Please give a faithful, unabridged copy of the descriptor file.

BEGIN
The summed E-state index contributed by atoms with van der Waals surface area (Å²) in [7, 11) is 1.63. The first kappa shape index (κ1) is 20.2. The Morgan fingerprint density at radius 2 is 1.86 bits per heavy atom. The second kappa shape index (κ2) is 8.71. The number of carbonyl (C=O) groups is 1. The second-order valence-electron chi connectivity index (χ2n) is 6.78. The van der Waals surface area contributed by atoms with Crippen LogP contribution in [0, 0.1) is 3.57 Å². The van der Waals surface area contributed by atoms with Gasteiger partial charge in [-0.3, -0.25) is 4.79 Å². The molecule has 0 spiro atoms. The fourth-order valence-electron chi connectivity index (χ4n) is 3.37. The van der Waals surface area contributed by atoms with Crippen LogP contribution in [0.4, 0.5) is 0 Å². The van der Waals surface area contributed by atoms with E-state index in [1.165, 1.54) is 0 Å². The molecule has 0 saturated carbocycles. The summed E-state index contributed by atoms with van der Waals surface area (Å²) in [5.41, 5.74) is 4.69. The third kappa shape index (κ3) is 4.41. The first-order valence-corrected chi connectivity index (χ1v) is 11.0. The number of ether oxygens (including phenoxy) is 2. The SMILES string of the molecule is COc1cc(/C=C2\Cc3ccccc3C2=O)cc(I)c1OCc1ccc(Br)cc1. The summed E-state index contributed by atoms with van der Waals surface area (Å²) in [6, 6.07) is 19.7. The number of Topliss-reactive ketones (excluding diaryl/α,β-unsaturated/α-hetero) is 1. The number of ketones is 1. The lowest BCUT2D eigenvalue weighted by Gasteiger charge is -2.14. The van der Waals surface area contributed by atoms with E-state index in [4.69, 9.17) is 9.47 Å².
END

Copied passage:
The summed E-state index contributed by atoms with van der Waals surface area (Å²) in [7, 11) is 1.63. The first kappa shape index (κ1) is 20.2. The Morgan fingerprint density at radius 2 is 1.86 bits per heavy atom. The second kappa shape index (κ2) is 8.71. The number of carbonyl (C=O) groups is 1. The second-order valence-electron chi connectivity index (χ2n) is 6.78. The van der Waals surface area contributed by atoms with Crippen LogP contribution in [0, 0.1) is 3.57 Å². The van der Waals surface area contributed by atoms with Gasteiger partial charge in [-0.3, -0.25) is 4.79 Å². The molecule has 0 spiro atoms. The fourth-order valence-electron chi connectivity index (χ4n) is 3.37. The van der Waals surface area contributed by atoms with Crippen LogP contribution in [0.4, 0.5) is 0 Å². The van der Waals surface area contributed by atoms with E-state index in [1.165, 1.54) is 0 Å². The molecule has 0 saturated carbocycles. The summed E-state index contributed by atoms with van der Waals surface area (Å²) in [5.41, 5.74) is 4.69. The third kappa shape index (κ3) is 4.41. The first-order valence-corrected chi connectivity index (χ1v) is 11.0. The number of ether oxygens (including phenoxy) is 2. The SMILES string of the molecule is COc1cc(/C=C2\Cc3ccccc3C2=O)cc(I)c1OCc1ccc(Br)cc1. The summed E-state index contributed by atoms with van der Waals surface area (Å²) in [6, 6.07) is 19.7. The number of Topliss-reactive ketones (excluding diaryl/α,β-unsaturated/α-hetero) is 1. The number of ketones is 1. The lowest BCUT2D eigenvalue weighted by Gasteiger charge is -2.14. The van der Waals surface area contributed by atoms with E-state index in [4.69, 9.17) is 9.47 Å².